Here's the part we liked best about our visit here. The entire shoreline of the southern Bay, from Little Creek to Willoughby Bay, is public beach—about six miles of it. And East Beach, the new community beside the creek, has taken pains to permit public access, with each of its streets ending at Bay-front parks. We walked to the beach and plunged in for a cool, invigorating swim.

The entire Ocean View strip had once been a major tourist destination, with a wonderful old amusement park and grand hotels. But after the 1940s it began a long slide downhill, until it became a haven for drugs, prostitutes and criminals. This was especially true for the easternmost edge, a festering slum that is now inhabited by the 100-acre planned community of East Beach.

"You couldn't get a taxi to drive in here or have a pizza delivered," said Dewey "Rock" Bell, general manager of East Beach Company, when we stopped by to talk to him about the area's transformation. It had such a bad reputation, Bell continued, that if the Shore Patrol found sailors in Ocean View, they would immediately escort them out of the area. Di Ricks, the founder of the Little Creek Regatta, who lives nearby, told me later, "You'd hear 'Boom! Boom! Boom!' at night, and it wasn't fireworks!"

Late in the 1980s, Norfolk asked the Urban Land Institute to study the area to see what could be done. The verdict was, essentially, "It's so bad, you can't fix it." The city's Housing and Redevelopment Authority responded by buying all the properties, leveling just about everything, and, with development partner East Beach Company, planned the new community. The first of an eventual 700 homes sold in 2003, and new homes continued to sell as they came onto the market, even during the tough summer of 2008. Clearly, something different was happening here.

Barb and I decided we could see why East Beach is such a success. As you enter the community from Pretty Lake or Pleasant Avenue—even the names hint at what you'll see—right away, you get it. Houses with a kind of lazy traditional Tidewater feel fall back from wide public green space, with generous upper and lower decks. With ceiling fans, of course. The most striking thing, though, is that there are mature live oaks and pinesin front. What the developers did was rearrange the street grid so that old trees that once stood in the back of houses were now in the front. All the green space is public, a kind of linear park that seems to invite neighborliness.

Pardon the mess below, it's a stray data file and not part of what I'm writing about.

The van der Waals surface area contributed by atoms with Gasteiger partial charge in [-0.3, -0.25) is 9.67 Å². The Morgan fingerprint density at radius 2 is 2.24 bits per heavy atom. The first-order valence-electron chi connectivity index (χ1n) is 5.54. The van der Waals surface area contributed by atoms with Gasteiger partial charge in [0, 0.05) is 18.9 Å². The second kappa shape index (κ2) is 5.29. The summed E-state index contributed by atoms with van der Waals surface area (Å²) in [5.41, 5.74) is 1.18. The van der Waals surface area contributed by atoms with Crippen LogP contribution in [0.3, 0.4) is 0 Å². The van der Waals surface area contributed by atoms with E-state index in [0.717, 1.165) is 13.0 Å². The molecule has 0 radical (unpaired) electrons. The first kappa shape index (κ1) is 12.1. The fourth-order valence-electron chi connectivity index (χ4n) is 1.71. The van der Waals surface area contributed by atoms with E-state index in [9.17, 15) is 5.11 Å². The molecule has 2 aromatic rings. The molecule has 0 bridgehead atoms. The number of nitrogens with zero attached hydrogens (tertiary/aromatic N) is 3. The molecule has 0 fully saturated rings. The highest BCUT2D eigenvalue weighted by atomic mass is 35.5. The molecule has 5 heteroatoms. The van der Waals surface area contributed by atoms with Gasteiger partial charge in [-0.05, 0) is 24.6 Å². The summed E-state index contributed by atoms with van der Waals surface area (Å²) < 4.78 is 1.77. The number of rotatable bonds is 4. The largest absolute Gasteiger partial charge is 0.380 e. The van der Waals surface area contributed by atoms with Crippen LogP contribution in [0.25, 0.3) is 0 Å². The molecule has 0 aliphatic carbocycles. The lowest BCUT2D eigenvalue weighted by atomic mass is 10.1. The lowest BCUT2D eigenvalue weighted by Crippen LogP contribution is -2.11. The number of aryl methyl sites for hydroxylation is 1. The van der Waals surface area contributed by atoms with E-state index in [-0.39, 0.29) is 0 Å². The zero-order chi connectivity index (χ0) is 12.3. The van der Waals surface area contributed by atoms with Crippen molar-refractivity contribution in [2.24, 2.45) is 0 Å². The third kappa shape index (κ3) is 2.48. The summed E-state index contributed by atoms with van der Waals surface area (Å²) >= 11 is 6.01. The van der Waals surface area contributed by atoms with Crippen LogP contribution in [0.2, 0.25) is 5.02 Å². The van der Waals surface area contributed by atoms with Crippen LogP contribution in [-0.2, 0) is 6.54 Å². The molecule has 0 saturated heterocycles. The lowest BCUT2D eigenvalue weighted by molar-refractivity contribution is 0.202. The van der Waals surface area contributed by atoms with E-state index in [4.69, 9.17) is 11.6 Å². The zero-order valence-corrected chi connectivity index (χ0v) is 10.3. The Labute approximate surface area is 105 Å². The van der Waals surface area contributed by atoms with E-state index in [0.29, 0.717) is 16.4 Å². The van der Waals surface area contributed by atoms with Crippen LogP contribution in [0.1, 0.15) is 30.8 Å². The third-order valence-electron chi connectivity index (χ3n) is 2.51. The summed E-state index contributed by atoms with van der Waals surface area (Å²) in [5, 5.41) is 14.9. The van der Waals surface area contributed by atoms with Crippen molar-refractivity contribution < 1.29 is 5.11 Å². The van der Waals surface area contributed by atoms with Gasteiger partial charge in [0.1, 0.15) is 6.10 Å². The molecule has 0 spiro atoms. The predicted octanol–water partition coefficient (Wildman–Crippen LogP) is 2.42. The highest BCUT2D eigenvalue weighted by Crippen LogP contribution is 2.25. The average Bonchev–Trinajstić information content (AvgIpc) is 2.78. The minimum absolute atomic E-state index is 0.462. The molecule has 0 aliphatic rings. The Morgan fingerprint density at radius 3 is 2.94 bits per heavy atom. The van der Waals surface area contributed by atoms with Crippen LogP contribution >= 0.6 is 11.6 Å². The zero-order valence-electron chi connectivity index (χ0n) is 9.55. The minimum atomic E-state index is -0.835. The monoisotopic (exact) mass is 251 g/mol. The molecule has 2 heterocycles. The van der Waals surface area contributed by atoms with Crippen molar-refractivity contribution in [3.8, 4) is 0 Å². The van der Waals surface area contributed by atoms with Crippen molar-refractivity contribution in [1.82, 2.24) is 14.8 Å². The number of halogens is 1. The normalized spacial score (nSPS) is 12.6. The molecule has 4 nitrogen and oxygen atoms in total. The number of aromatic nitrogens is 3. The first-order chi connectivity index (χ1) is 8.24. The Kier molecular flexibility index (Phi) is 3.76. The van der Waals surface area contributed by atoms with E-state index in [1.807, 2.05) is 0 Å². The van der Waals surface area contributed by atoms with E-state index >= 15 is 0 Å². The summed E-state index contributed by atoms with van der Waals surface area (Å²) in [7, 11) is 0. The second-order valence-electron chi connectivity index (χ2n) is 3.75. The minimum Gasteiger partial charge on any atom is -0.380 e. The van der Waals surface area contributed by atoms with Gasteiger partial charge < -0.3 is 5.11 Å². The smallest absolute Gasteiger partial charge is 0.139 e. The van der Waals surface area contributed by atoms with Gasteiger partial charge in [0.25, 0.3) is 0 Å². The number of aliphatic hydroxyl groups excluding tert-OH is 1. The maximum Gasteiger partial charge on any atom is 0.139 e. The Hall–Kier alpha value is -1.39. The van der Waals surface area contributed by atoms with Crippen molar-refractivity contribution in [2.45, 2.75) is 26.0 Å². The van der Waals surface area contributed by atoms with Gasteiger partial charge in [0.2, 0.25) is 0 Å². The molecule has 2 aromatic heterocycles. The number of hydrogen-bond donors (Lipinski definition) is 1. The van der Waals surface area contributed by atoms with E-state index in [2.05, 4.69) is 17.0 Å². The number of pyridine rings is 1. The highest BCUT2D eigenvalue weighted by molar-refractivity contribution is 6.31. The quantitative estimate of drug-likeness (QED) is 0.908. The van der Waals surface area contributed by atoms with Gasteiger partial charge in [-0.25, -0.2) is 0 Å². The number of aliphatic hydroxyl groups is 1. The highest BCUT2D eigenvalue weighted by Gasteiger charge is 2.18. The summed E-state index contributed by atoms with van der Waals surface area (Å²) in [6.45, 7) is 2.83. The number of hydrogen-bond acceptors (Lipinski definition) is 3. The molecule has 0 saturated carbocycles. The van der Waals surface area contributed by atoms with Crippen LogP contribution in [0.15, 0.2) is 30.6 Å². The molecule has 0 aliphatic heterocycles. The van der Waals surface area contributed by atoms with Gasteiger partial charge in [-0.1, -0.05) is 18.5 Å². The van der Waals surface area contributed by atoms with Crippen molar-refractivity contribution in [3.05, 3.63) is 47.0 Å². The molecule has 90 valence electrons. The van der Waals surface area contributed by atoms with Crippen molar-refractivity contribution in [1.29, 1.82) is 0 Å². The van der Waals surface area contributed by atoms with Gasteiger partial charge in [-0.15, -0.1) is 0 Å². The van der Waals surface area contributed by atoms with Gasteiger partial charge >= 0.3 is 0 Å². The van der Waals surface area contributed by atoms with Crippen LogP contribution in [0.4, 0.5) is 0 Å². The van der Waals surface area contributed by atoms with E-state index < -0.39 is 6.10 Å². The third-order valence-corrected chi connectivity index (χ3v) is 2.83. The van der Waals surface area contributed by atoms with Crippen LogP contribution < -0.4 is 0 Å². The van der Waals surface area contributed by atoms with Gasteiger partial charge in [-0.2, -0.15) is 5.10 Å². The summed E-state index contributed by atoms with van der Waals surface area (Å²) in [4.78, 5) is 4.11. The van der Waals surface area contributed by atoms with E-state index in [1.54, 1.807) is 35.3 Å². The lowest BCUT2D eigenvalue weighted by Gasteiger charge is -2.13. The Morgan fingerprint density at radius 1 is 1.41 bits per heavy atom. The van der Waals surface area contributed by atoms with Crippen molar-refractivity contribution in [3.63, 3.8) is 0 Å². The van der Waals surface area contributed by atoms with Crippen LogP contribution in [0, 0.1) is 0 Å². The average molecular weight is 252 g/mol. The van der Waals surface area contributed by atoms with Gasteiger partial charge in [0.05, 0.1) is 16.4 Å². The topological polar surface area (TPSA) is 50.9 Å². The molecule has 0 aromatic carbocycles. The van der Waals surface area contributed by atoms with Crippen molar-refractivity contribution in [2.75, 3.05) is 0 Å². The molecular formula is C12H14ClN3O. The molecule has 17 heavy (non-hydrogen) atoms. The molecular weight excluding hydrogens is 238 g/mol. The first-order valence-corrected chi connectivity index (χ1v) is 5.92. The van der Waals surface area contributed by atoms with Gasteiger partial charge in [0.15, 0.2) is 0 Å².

"When you go outside, you suddenly have half a dozen people on your porch drinking wine," Henry Heck told me as we stopped by his house ("turn-of-the-century coastal") during a stroll through the neighborhood. He and his wife Mercedes Casanova (they call their house "Casa Heck") recently moved to East Beach from North Carolina. "It's the friendliest place we've ever been to," she said.

As if to illustrate the point, a neighbor dropped by at that moment to give them an oil painting of a crab she had done for them. "This is East Beach," Casanova said, shaking her head.

One of the most intriguing things about East Beach is that, although the houses are brand new, they appear to have grown up over decades. Of the 200 or so single-family houses built so far, no two are identical. True, there are only four basic designs, but the buyers chose all of the architectural details: windows, doors, columns, shutters, porches, railings, soffits—just about everything. So, even though it's a new community, it looks as though it evolved over time.

The other major innovation was designing the streets so that each with a south-north orientation ends at the Bay. There's a deliberate "view corridor" that gives homeowners who don't have Bay-front houses a glimpse of the water. The streets all end in small parks, in one case a formal croquet court, just shy of the dunes. This orientation toward the Bay seems to welcome everyone, residents and nonresidents alike.

Currently, there's a fairly wide mix of housing in the upper price ranges, but next year construction begins on a new section, which will include moderate-income housing. Rock Bell, the developer, told me he hopes that city employees and shopkeepers will be able to live there. These more densely zoned houses, condos and apartments will cluster around a village center, with what the planners say will be a major supermarket and lots of smaller shops. It's safe to say that a lot of shopping will be done on foot—or in one of the golf carts we kept seeing zipping around the place.

The East Beach phenomenon is driving changes to Little Creek as well, as we discovered when we returned the following Saturday to attend a birthday party. Cobb's Marina, the second-oldest one on the creek, was celebrating its 50th anniversary, and, being the friendly, helpful place it's always been, hundreds of people were there to help. We drank wine and beer, chowed down, chatted with sailing friends, danced along with a pretty decent country-western band, and howled at a dinghy race in which all three boats, propelled by flip-flops, hockey sticks and such, bumped into each other and swamped.